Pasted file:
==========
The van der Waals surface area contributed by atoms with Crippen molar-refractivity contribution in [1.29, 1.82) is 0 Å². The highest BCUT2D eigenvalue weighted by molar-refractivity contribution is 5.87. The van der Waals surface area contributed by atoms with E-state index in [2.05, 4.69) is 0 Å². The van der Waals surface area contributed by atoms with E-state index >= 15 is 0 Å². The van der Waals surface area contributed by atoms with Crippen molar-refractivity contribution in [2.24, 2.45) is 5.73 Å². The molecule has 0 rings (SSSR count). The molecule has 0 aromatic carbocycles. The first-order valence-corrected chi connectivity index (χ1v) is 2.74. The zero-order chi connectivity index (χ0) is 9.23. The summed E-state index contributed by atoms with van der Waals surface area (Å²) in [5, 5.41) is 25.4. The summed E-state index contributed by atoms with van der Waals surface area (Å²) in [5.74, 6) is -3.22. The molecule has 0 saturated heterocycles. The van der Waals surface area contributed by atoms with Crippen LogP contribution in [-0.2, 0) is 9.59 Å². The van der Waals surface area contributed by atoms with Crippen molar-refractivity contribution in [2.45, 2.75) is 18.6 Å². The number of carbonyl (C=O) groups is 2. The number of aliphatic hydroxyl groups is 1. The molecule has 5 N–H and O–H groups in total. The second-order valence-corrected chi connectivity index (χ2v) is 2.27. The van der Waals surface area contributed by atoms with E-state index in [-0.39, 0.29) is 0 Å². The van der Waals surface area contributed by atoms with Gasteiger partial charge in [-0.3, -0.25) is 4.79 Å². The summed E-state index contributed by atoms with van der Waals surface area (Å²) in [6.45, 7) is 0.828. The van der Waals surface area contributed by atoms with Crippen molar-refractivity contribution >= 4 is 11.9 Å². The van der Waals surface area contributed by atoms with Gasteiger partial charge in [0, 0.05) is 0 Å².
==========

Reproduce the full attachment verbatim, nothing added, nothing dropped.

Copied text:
The van der Waals surface area contributed by atoms with Crippen molar-refractivity contribution in [1.29, 1.82) is 0 Å². The highest BCUT2D eigenvalue weighted by molar-refractivity contribution is 5.87. The van der Waals surface area contributed by atoms with E-state index in [2.05, 4.69) is 0 Å². The van der Waals surface area contributed by atoms with E-state index >= 15 is 0 Å². The van der Waals surface area contributed by atoms with Crippen molar-refractivity contribution in [2.24, 2.45) is 5.73 Å². The molecule has 0 rings (SSSR count). The molecule has 0 aromatic carbocycles. The first-order valence-corrected chi connectivity index (χ1v) is 2.74. The zero-order chi connectivity index (χ0) is 9.23. The summed E-state index contributed by atoms with van der Waals surface area (Å²) in [5, 5.41) is 25.4. The summed E-state index contributed by atoms with van der Waals surface area (Å²) in [5.74, 6) is -3.22. The molecule has 0 saturated heterocycles. The van der Waals surface area contributed by atoms with Crippen LogP contribution in [-0.2, 0) is 9.59 Å². The van der Waals surface area contributed by atoms with Crippen molar-refractivity contribution in [2.45, 2.75) is 18.6 Å². The number of carbonyl (C=O) groups is 2. The number of aliphatic hydroxyl groups is 1. The molecule has 5 N–H and O–H groups in total. The second-order valence-corrected chi connectivity index (χ2v) is 2.27. The van der Waals surface area contributed by atoms with E-state index in [-0.39, 0.29) is 0 Å². The van der Waals surface area contributed by atoms with Gasteiger partial charge in [-0.3, -0.25) is 4.79 Å². The summed E-state index contributed by atoms with van der Waals surface area (Å²) in [6.45, 7) is 0.828. The van der Waals surface area contributed by atoms with Crippen molar-refractivity contribution >= 4 is 11.9 Å². The van der Waals surface area contributed by atoms with Gasteiger partial charge in [0, 0.05) is 0 Å².